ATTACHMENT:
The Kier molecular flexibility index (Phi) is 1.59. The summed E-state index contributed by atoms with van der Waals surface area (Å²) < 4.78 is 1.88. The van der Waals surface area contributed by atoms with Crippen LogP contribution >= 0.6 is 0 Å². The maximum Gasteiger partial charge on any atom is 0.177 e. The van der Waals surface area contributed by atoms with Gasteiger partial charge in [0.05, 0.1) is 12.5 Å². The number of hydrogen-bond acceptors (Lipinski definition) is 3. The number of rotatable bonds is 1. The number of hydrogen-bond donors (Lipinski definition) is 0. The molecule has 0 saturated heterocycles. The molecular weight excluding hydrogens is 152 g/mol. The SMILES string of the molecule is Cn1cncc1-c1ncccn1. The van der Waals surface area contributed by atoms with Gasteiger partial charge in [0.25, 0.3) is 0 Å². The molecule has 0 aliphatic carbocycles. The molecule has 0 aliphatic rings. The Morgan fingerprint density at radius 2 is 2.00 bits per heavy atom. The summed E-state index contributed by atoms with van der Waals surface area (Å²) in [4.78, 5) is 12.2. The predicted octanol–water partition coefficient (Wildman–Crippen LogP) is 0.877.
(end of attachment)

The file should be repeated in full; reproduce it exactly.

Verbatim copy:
The Kier molecular flexibility index (Phi) is 1.59. The summed E-state index contributed by atoms with van der Waals surface area (Å²) < 4.78 is 1.88. The van der Waals surface area contributed by atoms with Crippen LogP contribution >= 0.6 is 0 Å². The maximum Gasteiger partial charge on any atom is 0.177 e. The van der Waals surface area contributed by atoms with Gasteiger partial charge in [0.05, 0.1) is 12.5 Å². The number of hydrogen-bond acceptors (Lipinski definition) is 3. The number of rotatable bonds is 1. The number of hydrogen-bond donors (Lipinski definition) is 0. The molecule has 0 saturated heterocycles. The molecular weight excluding hydrogens is 152 g/mol. The SMILES string of the molecule is Cn1cncc1-c1ncccn1. The van der Waals surface area contributed by atoms with Gasteiger partial charge in [0.25, 0.3) is 0 Å². The molecule has 0 aliphatic carbocycles. The molecule has 0 aliphatic rings. The Morgan fingerprint density at radius 2 is 2.00 bits per heavy atom. The summed E-state index contributed by atoms with van der Waals surface area (Å²) in [4.78, 5) is 12.2. The predicted octanol–water partition coefficient (Wildman–Crippen LogP) is 0.877.